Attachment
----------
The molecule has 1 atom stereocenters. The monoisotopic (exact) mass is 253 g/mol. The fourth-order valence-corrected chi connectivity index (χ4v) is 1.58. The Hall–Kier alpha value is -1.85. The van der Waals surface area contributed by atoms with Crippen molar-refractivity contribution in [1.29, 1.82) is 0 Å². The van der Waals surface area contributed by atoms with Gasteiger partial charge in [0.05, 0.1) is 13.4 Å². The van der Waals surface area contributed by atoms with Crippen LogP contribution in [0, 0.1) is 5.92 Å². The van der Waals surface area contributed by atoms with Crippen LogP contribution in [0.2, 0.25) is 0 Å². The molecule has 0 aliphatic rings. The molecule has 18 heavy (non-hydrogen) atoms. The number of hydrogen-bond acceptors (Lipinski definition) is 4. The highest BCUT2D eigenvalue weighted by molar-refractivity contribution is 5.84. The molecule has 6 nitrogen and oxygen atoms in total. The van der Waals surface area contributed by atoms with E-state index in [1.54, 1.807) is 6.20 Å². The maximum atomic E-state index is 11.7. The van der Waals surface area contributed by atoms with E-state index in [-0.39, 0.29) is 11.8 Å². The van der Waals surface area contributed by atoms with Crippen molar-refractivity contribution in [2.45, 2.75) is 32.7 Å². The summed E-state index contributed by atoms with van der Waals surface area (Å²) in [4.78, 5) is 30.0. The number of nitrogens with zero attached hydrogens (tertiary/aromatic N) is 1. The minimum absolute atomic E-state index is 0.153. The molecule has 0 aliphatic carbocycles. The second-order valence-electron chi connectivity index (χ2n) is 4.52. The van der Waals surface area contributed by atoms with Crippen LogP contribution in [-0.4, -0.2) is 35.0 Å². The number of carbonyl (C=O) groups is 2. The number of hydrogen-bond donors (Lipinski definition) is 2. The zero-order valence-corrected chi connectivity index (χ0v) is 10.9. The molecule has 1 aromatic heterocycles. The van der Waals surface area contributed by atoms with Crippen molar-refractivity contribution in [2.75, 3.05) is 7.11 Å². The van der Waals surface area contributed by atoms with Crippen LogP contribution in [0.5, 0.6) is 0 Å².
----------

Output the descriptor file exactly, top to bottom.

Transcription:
The molecule has 1 atom stereocenters. The monoisotopic (exact) mass is 253 g/mol. The fourth-order valence-corrected chi connectivity index (χ4v) is 1.58. The Hall–Kier alpha value is -1.85. The van der Waals surface area contributed by atoms with Crippen molar-refractivity contribution in [1.29, 1.82) is 0 Å². The van der Waals surface area contributed by atoms with Gasteiger partial charge in [0.05, 0.1) is 13.4 Å². The van der Waals surface area contributed by atoms with Crippen LogP contribution in [0, 0.1) is 5.92 Å². The van der Waals surface area contributed by atoms with Crippen LogP contribution in [0.2, 0.25) is 0 Å². The molecule has 0 aliphatic rings. The molecule has 18 heavy (non-hydrogen) atoms. The number of hydrogen-bond acceptors (Lipinski definition) is 4. The highest BCUT2D eigenvalue weighted by molar-refractivity contribution is 5.84. The molecule has 6 nitrogen and oxygen atoms in total. The van der Waals surface area contributed by atoms with E-state index in [1.54, 1.807) is 6.20 Å². The maximum atomic E-state index is 11.7. The van der Waals surface area contributed by atoms with E-state index in [-0.39, 0.29) is 11.8 Å². The van der Waals surface area contributed by atoms with Crippen molar-refractivity contribution in [2.45, 2.75) is 32.7 Å². The summed E-state index contributed by atoms with van der Waals surface area (Å²) in [4.78, 5) is 30.0. The number of nitrogens with zero attached hydrogens (tertiary/aromatic N) is 1. The minimum absolute atomic E-state index is 0.153. The molecule has 0 aliphatic carbocycles. The second-order valence-electron chi connectivity index (χ2n) is 4.52. The van der Waals surface area contributed by atoms with Crippen LogP contribution in [-0.4, -0.2) is 35.0 Å². The number of carbonyl (C=O) groups is 2. The number of hydrogen-bond donors (Lipinski definition) is 2. The zero-order valence-corrected chi connectivity index (χ0v) is 10.9. The molecule has 1 aromatic heterocycles. The van der Waals surface area contributed by atoms with Crippen molar-refractivity contribution in [2.75, 3.05) is 7.11 Å². The van der Waals surface area contributed by atoms with Crippen LogP contribution in [0.5, 0.6) is 0 Å².